Recent studies have found that testosterone production slowly decreases as a result of aging, although the rate of decline varies. Unlike women who experience a rapid decline in hormone levels during menopause, men experience a slow, continuous decline over time. The Baltimore Longitudinal Study of Aging reported that approximately 20% of men in their 60s and 50% of men in their 80s are hypogonadal.  The New Mexico Aging Process Study showed a decrease in serum testosterone of 110 ng/dL every 10 years.  As hormone levels decline slowly, this type of hypogonadism is sometimes referred to as the partial androgen deficiency of the aging male (PADAM). With the growing elderly population, the incidence of PADAM may increase over the next few decades.
Regardless of the age or comorbid conditions, obesity is associated with hypogonadism. The Baltimore Longitudinal Study of Aging found that testosterone decreased by 10 ng/dL per 1-kg/m 2 increase in body mass index.  Another study also showed reduced testosterone levels in men with increased total abdominal adiposity.  The proposed causes for the effects of obesity on testosterone level include increased clearance or aromatization of testosterone in the adipose tissue and increased formation of inflammatory cytokines, which hinder the secretion of the gonadotropin-releasing hormone.  Similar to the projections for an aging population, the increasing incidence of obesity may lead to an increased incidence of secondary hypogonadism. When the risk factors of obesity and age are removed, diabetes mellitus still remains an independent risk factor for hypogonadism. Although diabetes mellitus-related hypogonadism was previously thought to be associated with testicular failure, study results show one-third of diabetic men had low testosterone levels, but also had low pituitary hormone levels.  Population projections expect the number of cases of diabetes mellitus to rise from 171 million in 2000 to 366 million in 2030.  This drastic increase in cases will impact the prevalence of hypogonadism as well. Certain medications are shown to reduce testosterone production. Among the medications known to alter the hypothalamic-pituitary-gonadal axis are spironolactone, corticosteroids, ketoconazole, ethanol, anticonvulsants, immunosuppressants, opiates, psychotropic medications, and hormones.
Hypogonadism is characterized by serum testosterone levels < 300 ng/dL in combination with at least one clinical sign or symptom. Signs of hypogonadism include absence or regression of secondary sex characteristics, anemia, muscle wasting, reduced bone mass or bone mineral density, oligospermia, and abdominal adiposity. Symptoms of post pubescent hypogonadism include sexual dysfunction (erectile dysfunction, reduced libido, diminished penile sensation, difficulty attaining orgasm, and reduced ejaculate), reduced energy and stamina, depressed mood, increased irritability, difficulty concentrating, changes in cholesterol levels, anemia, osteoporosis, and hot flushes. In the prepubertal male, if treatment is not initiated, signs and symptoms include sparse body hair and delayed epiphyseal closure.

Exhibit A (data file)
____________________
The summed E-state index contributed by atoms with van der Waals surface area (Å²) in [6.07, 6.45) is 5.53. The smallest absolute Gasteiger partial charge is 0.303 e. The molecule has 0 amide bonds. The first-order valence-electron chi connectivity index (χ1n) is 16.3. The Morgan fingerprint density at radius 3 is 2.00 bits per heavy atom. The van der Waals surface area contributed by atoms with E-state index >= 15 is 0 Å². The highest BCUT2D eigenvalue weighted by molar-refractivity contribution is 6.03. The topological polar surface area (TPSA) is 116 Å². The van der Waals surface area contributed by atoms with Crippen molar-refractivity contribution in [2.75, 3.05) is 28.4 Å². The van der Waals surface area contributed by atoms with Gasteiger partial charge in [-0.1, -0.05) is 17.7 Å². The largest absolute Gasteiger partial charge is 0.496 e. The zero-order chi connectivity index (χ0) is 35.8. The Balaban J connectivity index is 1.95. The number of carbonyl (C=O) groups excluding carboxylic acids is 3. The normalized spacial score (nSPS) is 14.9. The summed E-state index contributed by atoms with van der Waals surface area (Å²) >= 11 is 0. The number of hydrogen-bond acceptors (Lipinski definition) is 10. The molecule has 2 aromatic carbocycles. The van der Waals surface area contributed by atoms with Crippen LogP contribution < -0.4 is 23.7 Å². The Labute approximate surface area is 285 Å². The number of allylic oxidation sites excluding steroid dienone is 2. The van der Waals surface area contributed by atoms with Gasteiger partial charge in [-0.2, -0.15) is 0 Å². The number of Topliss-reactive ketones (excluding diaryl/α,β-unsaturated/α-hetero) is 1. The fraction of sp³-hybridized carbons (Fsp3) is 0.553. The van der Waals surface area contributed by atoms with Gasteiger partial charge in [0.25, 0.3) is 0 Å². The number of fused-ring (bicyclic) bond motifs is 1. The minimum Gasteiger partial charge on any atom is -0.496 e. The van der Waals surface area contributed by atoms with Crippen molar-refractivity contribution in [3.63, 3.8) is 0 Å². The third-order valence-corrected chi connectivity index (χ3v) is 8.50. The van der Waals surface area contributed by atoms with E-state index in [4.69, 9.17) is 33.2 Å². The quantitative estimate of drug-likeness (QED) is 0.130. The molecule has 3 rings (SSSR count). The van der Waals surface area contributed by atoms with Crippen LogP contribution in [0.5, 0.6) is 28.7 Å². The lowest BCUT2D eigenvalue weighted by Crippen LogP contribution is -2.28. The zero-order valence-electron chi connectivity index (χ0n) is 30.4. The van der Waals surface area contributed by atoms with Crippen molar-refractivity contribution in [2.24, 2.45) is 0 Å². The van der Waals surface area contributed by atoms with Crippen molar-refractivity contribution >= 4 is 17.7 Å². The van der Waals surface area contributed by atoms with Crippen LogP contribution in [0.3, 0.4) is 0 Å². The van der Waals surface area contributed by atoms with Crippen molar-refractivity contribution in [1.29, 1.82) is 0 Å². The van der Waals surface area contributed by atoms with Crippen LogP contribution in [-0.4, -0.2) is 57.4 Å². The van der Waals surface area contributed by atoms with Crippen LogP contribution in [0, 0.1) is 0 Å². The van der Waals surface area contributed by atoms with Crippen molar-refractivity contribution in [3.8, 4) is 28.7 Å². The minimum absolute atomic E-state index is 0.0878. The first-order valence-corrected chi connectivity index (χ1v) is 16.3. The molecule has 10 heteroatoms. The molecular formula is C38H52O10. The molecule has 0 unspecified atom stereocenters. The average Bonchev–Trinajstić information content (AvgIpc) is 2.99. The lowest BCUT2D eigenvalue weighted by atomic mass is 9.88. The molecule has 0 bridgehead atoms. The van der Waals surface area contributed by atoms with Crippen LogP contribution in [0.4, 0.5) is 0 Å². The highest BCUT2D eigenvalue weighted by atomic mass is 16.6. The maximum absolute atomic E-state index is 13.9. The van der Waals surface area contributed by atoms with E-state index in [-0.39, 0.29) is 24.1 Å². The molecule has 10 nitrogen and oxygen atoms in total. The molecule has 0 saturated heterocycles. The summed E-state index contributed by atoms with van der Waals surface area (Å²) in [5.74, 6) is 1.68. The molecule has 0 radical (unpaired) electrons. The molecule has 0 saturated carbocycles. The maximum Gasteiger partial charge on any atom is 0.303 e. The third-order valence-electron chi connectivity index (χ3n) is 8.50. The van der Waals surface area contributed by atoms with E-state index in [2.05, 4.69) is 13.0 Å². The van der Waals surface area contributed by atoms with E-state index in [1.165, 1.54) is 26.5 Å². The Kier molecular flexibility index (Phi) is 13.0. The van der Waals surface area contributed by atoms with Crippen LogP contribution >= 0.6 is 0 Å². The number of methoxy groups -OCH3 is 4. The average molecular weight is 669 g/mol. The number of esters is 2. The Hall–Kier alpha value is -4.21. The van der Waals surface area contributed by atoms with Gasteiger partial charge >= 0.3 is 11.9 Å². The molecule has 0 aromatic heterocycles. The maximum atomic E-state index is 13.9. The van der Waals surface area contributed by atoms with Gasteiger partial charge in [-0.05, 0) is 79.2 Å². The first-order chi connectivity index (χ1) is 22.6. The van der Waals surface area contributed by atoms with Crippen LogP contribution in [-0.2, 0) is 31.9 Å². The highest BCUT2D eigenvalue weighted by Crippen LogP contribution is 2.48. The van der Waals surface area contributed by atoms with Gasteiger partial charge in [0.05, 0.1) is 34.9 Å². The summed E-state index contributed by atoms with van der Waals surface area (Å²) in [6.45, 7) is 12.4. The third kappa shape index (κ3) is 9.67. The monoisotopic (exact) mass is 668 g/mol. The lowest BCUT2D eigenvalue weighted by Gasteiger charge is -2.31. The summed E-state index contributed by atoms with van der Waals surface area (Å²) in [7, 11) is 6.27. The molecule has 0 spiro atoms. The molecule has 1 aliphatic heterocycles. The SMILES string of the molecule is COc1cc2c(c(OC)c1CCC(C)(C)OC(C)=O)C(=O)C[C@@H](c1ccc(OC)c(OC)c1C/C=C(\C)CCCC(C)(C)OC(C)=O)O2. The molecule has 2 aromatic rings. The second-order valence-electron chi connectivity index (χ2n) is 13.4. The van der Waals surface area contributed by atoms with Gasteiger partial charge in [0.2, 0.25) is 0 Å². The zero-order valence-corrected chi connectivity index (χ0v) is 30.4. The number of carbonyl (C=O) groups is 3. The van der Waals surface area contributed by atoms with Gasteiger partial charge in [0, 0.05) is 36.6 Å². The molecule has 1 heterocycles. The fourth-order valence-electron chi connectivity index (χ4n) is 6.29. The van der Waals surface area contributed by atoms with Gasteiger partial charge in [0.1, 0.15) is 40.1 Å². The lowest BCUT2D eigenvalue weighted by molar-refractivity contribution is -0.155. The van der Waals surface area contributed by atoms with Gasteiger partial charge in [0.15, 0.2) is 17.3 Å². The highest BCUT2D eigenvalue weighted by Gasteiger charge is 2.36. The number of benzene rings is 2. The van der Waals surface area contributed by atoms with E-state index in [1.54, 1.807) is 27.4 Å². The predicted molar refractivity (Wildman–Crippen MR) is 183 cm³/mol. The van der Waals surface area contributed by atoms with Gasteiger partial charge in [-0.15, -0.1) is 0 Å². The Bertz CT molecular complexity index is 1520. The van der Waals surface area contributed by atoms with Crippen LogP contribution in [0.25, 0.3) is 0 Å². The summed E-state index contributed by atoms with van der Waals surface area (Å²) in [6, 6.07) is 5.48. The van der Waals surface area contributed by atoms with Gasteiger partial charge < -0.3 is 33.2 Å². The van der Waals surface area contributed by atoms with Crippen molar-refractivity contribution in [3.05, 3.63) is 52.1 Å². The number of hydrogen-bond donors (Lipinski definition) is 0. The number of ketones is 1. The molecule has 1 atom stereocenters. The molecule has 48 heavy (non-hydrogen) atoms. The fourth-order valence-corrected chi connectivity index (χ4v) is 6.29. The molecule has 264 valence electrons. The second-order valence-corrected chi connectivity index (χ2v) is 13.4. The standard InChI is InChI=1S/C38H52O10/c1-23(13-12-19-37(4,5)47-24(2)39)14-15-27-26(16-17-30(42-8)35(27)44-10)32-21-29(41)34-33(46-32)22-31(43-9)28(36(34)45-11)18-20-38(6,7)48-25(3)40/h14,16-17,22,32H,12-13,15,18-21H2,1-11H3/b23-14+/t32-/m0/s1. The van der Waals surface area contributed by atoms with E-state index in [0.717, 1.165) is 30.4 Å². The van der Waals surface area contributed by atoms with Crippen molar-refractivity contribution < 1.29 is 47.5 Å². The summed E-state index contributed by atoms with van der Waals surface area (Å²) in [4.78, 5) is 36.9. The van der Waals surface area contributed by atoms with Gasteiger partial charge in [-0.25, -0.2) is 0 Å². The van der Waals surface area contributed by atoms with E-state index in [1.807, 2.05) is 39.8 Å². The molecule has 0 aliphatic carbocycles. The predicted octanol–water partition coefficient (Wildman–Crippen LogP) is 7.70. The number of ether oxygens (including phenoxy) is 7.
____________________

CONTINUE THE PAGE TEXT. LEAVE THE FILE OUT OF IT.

Early diagnosis and treatment can reduce risks associated with hypogonadism. Early detection in young boys can help to prevent problems due to delayed puberty. Early diagnosis in men helps protect against the development of osteoporosis and other conditions. The diagnosis of hypogonadism is based on symptoms and blood work, particularly on testosterone levels. Often the first step toward diagnosis is the Androgen Deficiency in Aging Male (ADAM) test - a 10 item questionnaire intended to identify men who exhibit signs of low testosterone. Testosterone levels vary throughout the day and are generally highest in the morning, so blood levels are typically drawn early in the morning. If low testosterone levels are confirmed, further testing is done, to identify if the cause is testicular, hypothalamic, or pituitary. These tests may include hormone testing, semen analysis, pituitary imaging, testicular biopsy, and genetic studies. Once the treatment starts, the patient may continue to have testosterone levels drawn to determine if the medication is helping to produce adequate testosterone levels.
Testosterone replacement therapy is the primary treatment option for hypogonadism. Ideally, the therapy should provide physiological testosterone levels, typically in the range of 300 to 800 ng/dL. According to the guidelines from the American Association of Clinical Endocrinologists,  updated in 2002, the goals of therapy are to:
Restore sexual function, libido, well-being, and behaviorProduce and maintain virilizationOptimize bone density and prevent osteoporosisIn elderly men, possibly normalize growth hormone levelsPotentially affect the risk of cardiovascular diseaseIn cases of hypogonadotropic hypogonadism, restore fertility